You’re someone who embraces change, and not only moved from Berlin to London, but also shifted direction with your music. Do you feel like change comes easy for you, or is it a certain feeling you just have to act on? 

For me, change always felt natural. When I was a kid, I changed schools quite a lot. As I said before, I didn’t know my place and nothing really felt significant enough for me. I guess this is also my ADHD, which I didn’t know I had back then. It has always been very easy for me to move on, and I always loved the idea of starting over. That’s why London is so great because it’s so big that if I’m done with it, I can just move south and might not even run into anyone I know. I do love a little reset, getting rid of all the expectations and ideas of you, even the ideas your friends have about who you are. Sometimes it’s really hard to work on yourself when your friends expect you to be who they know you are. Sometimes it’s nice to have a clean slate, especially if you have many identity crises like I had, apparently. I had always lived by this quote from Sharpay of High School Musical fame: ‘It’s out with the old and in with the new.’ Now that I’m growing up, I don’t have the energy and time to play that game anymore. I finally like where I am and who I am, so maybe I don’t need to run away that much.

How do you manage to be your unapologetic self throughout this journey? 

It took me a long time to find out who I am, and I obviously made a lot of mistakes and burned a lot of bridges along the way. But you shouldn’t be scared of disappointing people if it’s for the greater good, and you shouldn’t let people’s expectations of you hold you back in any way.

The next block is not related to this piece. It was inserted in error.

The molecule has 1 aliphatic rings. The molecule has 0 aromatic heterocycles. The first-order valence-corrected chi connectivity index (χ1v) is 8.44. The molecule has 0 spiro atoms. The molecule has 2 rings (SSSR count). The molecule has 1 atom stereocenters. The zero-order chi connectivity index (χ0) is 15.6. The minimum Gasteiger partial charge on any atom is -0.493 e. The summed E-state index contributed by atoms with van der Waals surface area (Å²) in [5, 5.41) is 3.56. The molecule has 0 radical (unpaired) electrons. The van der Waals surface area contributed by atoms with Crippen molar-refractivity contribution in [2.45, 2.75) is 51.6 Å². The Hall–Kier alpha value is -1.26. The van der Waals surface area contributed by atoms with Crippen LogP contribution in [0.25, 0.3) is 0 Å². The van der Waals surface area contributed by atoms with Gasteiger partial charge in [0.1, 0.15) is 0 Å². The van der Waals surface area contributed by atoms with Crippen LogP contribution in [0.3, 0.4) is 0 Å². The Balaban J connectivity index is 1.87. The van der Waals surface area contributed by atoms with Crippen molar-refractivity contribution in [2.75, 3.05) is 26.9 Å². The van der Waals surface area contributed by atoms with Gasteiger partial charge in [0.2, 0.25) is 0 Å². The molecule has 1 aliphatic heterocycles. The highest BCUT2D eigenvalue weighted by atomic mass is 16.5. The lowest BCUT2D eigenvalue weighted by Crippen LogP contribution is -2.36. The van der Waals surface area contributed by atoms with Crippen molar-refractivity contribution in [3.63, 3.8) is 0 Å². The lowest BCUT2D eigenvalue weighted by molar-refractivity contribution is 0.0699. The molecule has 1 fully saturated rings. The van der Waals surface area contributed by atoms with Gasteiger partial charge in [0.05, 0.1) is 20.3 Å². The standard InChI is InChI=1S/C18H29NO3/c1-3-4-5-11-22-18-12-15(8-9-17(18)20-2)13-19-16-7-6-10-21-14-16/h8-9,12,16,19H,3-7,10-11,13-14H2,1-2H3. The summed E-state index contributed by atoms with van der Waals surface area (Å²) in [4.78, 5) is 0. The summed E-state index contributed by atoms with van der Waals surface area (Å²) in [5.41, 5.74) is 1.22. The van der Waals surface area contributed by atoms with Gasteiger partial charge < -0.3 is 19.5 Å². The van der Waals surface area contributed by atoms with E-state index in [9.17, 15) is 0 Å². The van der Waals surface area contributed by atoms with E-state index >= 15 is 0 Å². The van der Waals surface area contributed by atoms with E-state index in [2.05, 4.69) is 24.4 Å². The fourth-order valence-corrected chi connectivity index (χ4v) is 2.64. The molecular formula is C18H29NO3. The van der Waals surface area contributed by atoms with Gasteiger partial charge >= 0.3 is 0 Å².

That’s one of the most important things I learned in my whole career. Especially where I come from, there has always been this one idea of what techno music or what a DJ was supposed to be like. When I was younger, I tried to please a lot of people with my sound, because I knew if I would play too like this or that I would get hate for it. The idea of not pleasing anyone and not pleasing older generations was a bit of a breakthrough for me. I’m not Gen Z, sadly, but what I love about this generation so much is this unapologetic attitude of just doing your own thing.

«It was a really stressful process knowing this is who I am, but the whole world doesn’t know about it yet.»

There will always be haters, you can never please everyone.

Exactly. Even if there were moments when I was really affected by what was being said online, I got through it, because I knew the end goal and the only reason this is going to work out was authenticity. For me, it was also the courage to use my own voice with the last EP and release the music that wasn’t expected from me. I let go of my shell, and that was the breaking point for my identity process. I have always been struggling with vulnerability in everything –– in public spaces, but also in social relationships. It was a really stressful process knowing this is who I am, but the whole world doesn’t know about it yet. It’s been interesting to release something unexpected and invite all the hate. It made me feel stronger and helped me to be more vulnerable. You can’t be authentic without being vulnerable.

What’s your advice to help push yourself out of your comfort zone instead of postponing your ideas and dreams to the perfect moment, which doesn’t exist in the first place?